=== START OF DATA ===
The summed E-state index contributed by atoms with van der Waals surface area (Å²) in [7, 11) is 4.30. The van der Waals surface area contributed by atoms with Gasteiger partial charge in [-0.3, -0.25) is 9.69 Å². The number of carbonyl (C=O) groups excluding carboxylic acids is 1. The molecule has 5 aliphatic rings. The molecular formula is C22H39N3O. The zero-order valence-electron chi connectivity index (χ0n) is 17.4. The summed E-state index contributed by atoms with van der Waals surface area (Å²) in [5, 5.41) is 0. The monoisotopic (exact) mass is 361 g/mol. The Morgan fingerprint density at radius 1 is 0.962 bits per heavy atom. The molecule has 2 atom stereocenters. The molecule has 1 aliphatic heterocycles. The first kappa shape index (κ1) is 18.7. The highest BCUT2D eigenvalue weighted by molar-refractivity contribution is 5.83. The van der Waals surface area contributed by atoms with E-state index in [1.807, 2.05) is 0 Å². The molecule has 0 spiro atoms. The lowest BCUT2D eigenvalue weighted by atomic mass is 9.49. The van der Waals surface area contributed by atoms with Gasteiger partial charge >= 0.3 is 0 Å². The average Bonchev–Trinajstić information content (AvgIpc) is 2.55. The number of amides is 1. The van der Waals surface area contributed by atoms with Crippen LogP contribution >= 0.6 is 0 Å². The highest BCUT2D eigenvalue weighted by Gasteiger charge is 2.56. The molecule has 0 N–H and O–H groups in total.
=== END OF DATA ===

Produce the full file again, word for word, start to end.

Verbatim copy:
The summed E-state index contributed by atoms with van der Waals surface area (Å²) in [7, 11) is 4.30. The van der Waals surface area contributed by atoms with Gasteiger partial charge in [-0.3, -0.25) is 9.69 Å². The number of carbonyl (C=O) groups excluding carboxylic acids is 1. The molecule has 5 aliphatic rings. The molecular formula is C22H39N3O. The zero-order valence-electron chi connectivity index (χ0n) is 17.4. The summed E-state index contributed by atoms with van der Waals surface area (Å²) in [5, 5.41) is 0. The monoisotopic (exact) mass is 361 g/mol. The Morgan fingerprint density at radius 1 is 0.962 bits per heavy atom. The molecule has 2 atom stereocenters. The molecule has 1 aliphatic heterocycles. The first kappa shape index (κ1) is 18.7. The highest BCUT2D eigenvalue weighted by molar-refractivity contribution is 5.83. The van der Waals surface area contributed by atoms with E-state index in [1.807, 2.05) is 0 Å². The molecule has 0 spiro atoms. The lowest BCUT2D eigenvalue weighted by atomic mass is 9.49. The van der Waals surface area contributed by atoms with Gasteiger partial charge >= 0.3 is 0 Å². The average Bonchev–Trinajstić information content (AvgIpc) is 2.55. The number of amides is 1. The van der Waals surface area contributed by atoms with Crippen LogP contribution >= 0.6 is 0 Å². The highest BCUT2D eigenvalue weighted by Gasteiger charge is 2.56. The molecule has 0 N–H and O–H groups in total.